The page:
North Hills News Record from Pittsburgh, Pennsylvania on April 12, 1975 · Page 7
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North Hills News Record from Pittsburgh, Pennsylvania · Page 7

Pittsburgh, Pennsylvania
Issue Date:
Saturday, April 12, 1975
Page 7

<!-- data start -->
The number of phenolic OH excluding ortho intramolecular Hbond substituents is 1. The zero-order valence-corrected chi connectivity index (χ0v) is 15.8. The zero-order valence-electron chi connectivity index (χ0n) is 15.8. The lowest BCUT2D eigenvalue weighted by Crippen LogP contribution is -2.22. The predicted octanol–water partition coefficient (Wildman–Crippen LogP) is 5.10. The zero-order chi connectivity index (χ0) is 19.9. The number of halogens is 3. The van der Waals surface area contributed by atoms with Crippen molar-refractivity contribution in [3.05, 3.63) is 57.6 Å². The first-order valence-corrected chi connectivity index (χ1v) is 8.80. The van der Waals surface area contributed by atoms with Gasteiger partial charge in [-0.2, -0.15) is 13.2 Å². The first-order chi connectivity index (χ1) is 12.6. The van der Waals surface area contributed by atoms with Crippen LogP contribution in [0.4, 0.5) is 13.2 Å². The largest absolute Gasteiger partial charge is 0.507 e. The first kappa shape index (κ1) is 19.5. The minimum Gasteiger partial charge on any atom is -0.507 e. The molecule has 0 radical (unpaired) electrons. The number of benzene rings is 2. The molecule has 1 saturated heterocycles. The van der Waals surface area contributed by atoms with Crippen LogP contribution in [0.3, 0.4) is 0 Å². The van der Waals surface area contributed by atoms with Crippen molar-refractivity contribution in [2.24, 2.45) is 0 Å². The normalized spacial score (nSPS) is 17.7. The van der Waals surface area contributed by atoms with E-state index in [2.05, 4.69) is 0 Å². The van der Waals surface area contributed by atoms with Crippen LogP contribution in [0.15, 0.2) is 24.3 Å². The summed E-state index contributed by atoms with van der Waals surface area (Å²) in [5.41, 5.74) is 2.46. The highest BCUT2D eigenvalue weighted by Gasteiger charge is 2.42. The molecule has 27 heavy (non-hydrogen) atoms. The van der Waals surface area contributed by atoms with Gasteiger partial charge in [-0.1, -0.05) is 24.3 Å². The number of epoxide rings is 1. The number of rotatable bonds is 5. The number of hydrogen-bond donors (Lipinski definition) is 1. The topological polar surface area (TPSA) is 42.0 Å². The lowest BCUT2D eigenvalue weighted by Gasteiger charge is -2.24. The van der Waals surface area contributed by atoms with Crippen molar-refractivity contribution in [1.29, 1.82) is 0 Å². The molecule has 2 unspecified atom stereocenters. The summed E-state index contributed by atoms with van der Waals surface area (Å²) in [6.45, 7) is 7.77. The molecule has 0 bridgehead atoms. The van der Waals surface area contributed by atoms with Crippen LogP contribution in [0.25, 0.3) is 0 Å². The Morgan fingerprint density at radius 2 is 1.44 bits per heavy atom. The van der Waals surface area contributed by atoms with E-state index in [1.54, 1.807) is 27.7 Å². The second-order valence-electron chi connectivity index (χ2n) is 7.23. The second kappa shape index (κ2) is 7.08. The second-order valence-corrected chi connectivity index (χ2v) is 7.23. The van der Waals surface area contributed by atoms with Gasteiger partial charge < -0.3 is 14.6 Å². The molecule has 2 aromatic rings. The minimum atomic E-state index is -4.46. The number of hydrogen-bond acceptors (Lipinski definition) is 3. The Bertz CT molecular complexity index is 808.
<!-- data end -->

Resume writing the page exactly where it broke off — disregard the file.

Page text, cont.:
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SATURDAY-SUNDAY, APRIL 12-13, 1975--NEWS RECORD--7 Century old this week Happy Birthday 'West Bellevue!' By BERNIE KERSTING Once upon a time, about 1788, John Taylor came to America to find the promised land. He came in Irish rags hoping to find American riches -- a place to till the earth, to grow crops and to raise a family. Today, this land on which Taylor settled is known as Avalon. And this week marks the week that West Bellevue Council met as a government body for the first time 100 years ago. Richard Martin, member of the ~~--" Borough's Centennial Committee, which has set up a new office at 608 California Ave., said. "On Dec. 9, 1874, a group of 29 property owners met and decided they wanted to separate from Kilbuck Township which itself split from Pine Township in 1869. "They petitioned the Court of Quarter Sessions of Pennsylvania for incorporation papers. The petition was drawn up by Noah S h a f e r , who eventually became West Bellevue's first solicitor. The group was notified that it first had to hold an election so officials of the petitioning body could make the request for incorporation. I "The first election was held Dec. 26, 1874. James Semple was elected the first burgess, a position he held three different times." Martin explained that when the petition was submitted the second time, the court was in recess. The court met again in April and April 7, 1875, approved the petition and West Bellevue's right to incorporation. * The original property owners who requested incorporation, lists like a Who's Who book of the North Boroughs. The petitioners were Shafer. Capt. John Birmingham. William Jackman, B. W. Preston, John Aiken, Lee $. Smith, L. J. Welsh. David H. Jones. L. A. Geitz. William H. and John Hamilton, Robert Hunter, and Richard and Jimmy Shorte. Others were George Washington Taylor, John Set "idt, Martin Harper (who marked his .iame with an X), Thomas Welsh. G. W. Dunseath, Alexander and Samuel Hamilton, -Andrew- Bahl --SF. and Jr.,-George Hawkins, ' Martha Taylor, John and James Semple, James Irwins, Thomas Dawspn and John L. Williams. West Bellevue Council held its first * offical meeting April 10. 1875. in the school house. The one-room building was located where the Borough Hall is now. Elected to the first council were r i v e r b o a t p i l o t C a p t . J o h n Birmingham, president: Lee S. Smith, vice president; James Sernple, burgess and treasurer; John Aiken, William Jackman, John Semple, Andrew Bahl Jr., Noah Shafer, solicitor, George Hawkins, and Hugh Walkinshaw, tax collector. Martin said the borough's first budget was $900 with a tax of 2 mills. The biggest chunk of the budget went to lease four horses and driver at $3.10 a day. Labor cost $1.25 a day. The road bill the first year totaled $75. The first street commissioner was George Hawkins, and Martin Harper was an early street crewman. The Newcomer America promised fortune and opportunity to new settlers in the Revolutionary War period. For John Taylor, an immigrant from Cavan, Northern Ireland, it was no different. Mrs. Lorraine Taylor Fichtel of Oakland, great-great-granddaughter of John Taylor, published a book on her conception of his footsteps. She researched the book for three years. According to the book, John and two friends, James Courtney and John Wesley Dickson, left Ireland in 1788 for the new world. Finding the eastern coastal cities too congested for their liking, they moved inland. There is no way of knowing whether they had horses, walked or were members of a wagon train. Mrs. Fichtel says that the three moved west until they came to the headwaters of the Monongahela River. Here they dug out canoes and took the river north. She says that Courtney and Dickson dropped out as they found suitable land on which to settle. Taylor continued his trip until one night, while he rested in his canoe, it grounded. He stayed the night and when woke, discovered he liked what he saw. Mrs. Fichtel says the island on which he landed is believed to be Davis Island, called Lost Island by -the Indians. Taylor's first day on the small stretch of land was eventful. He discovered the land was already occupied -- by. Indians. With his Irish luck working he found the Indians, believed to be Delawares, friendly. He bartered with their leader, thought to be Chief Kilbuck, who eventually was satisfied with Taylor's offer and moved his people. The Indian deed is thought to have read: "Lantf from- the Big Water (Ohio River) to the top of the hill and a strip of land on-the top of the hill, west, as far as a man could ride from sun up to sun down." Land Problems Mrs. Fichtel says when the Delawares left, Taylor started to build a log cabin, but was soon confronted by another group of Indians. They, too, demanded money and when Taylor refused, a fight broke out that lasted a week. Taylor, of course, won. Taylor's land problems didn't end with the Indians. Following the Revolutionary War, land was set aside for soldiers, who came home bankrupt. The land was called Depreciation Lands and could be bought by the soldiers with depreciation certificates in which they were paid after the war. The first recorded sale of land in the area was about 1785 near Sewickley for 28 cents an acre. Martin said that the first recorded landowner in the Borough area was Barnabas Binney. "As did many of the soldiers* land speculators bought their property before they had a Chance to see it. Many never knew where the land was. One of the large plot owners at this VILLAGE BLACKSMITH. Many old-time residents of the North Boroughs will remember having their horses shoo or a buggy wheel re- * ,* George Taylor's blacksmith shop on Birmingham Avenue in the 1870s. time v fhomas Ashley. Though the land w ..: his name, records show he worked for the Philadelphia Land Co. at the time-." The Fichtel book says that John married Mary'Agnes Carnahan, a Green . Tree resident, -in-1800. They had severe children: John Jr., James, David, Sarah Ann, Jane. Alexander and Wilson. Shortly after their marriage, land agents told Taylor his deed with the Indians was invalid. He was told to pay for the land or leave. On March 16,1802, Taylor apparently paid John and Jane Moore, reputed owners of the land through depreciation, for 235 acres. The agreement was registered Sept. 25, 1802. in Pine Township. Mrs. Fichtel said the Taylors lived happily until 1832, whence family was forced to leave the island because of a flood. They all survived, but the only things saved from their farm were a horse and the mouse that clung to its back. Judge Owns Home The Taylors decided to move to higher ground and build a new home on a hill. The home burned to the ground J?!J^UJ?7j--U?Q?^--T-he chimneys were the- only things left. Walter P. Fraser bought about 90 acres around the chimneys from Samuel Taylor, John's grandson, about 1906. In 1910 a nine-hole golf course was constructed and named the Ben Avon Country Club. The chimneys formed the The first brick Avalon School that opened in 1893. Depreciation Land plots designating owners, acres and locations to present borders fireplaces in the clubhouse. The clubhouse is now the home of Judge Maurice B. Cohill Jr. *n Oxford Road, Ben Avon Heights. John Taylor died Sept. 21. 1844. He is buried in the Hiland Presbyterian Church cemetery on Perry Highway. Ross. John and Mary were two of the church's earliest members. Avalon Selected The new borough ran smoothly from 1875 to early-1887, when a group of citizens petitioned council for a new name. At the time the railroad depot was called Birmingham Station, the Post Office was called Mylor and the borough was West Bellevue. To 37 residents this was confusing so they asked council to change the names of the railroad and post offices. Martin said: "James Semple, the burgess, ordered the high constable to place posters on telegraph poles announcing a meeting to change the names. The meeting was -held- Oct--18, 1887, but another group came to the meeting with another petition. They wanted the names kept the same. "Semple decided the best solution was to change all three names and on Nov. 21, 1887, a vote was taken on seven possible names." The top vote getter was Avalon with 27; West Bellevue received 10: Mylor, 8: Anglo, 3; Oakcliff. 2 1 : Highwood. 1. and Inverness, none, the nominator didn't even vote for that one. A second vote was taken between Avalon and West Bellevue. Avalon won 36-20 Martin said there are three theories about how "Avalon" was originally placed on the list. One is that a woman at the meeting chose the name. It reminded her of an English Island with rolling hills she had visited. The second, and most widely accepted, is that Jacob Calmer who was presiding" over the November meeting, had a Postal Guide before him and the group went through the names until they reached Avalon. They liked the name, so they stopped looking further. The final theory is .based onjhe^. apple orchards in the area, a result of Johnny Appleseed Chapman's journey through the area. In -Arthurian England, Avalon was "the abode of the blessed." However, in Welsh the name means "place of big apples." On March 6. 1893. Avalon Council met for the first time under it's new name Several years later the borough was divided into three wards. The streets of these wards are named for many of the original landowners in the borough. The first four, running north and south from Ben Avon, are named after presidential candidates. The land in that area belonged to Capt. Birmingham and was being divided into lots during the e l e c t i o n . The candidates were Harrison. Fisk. Cleveland and Miss Belva Lockwood. As late as 1900. Avalon remained a farming community, with only two homes on California Avenue. Today, the borough has over 7.000 residents and few are farmers. Though this week is the original birthday for the borough, the real celebrating will not take place until June 27 to July 4. Among the festivities planned are parades, sTfeeF "dances, fireworks^ carnivals, and, who knows, maybe even an apple bobbing contest for the Welsh.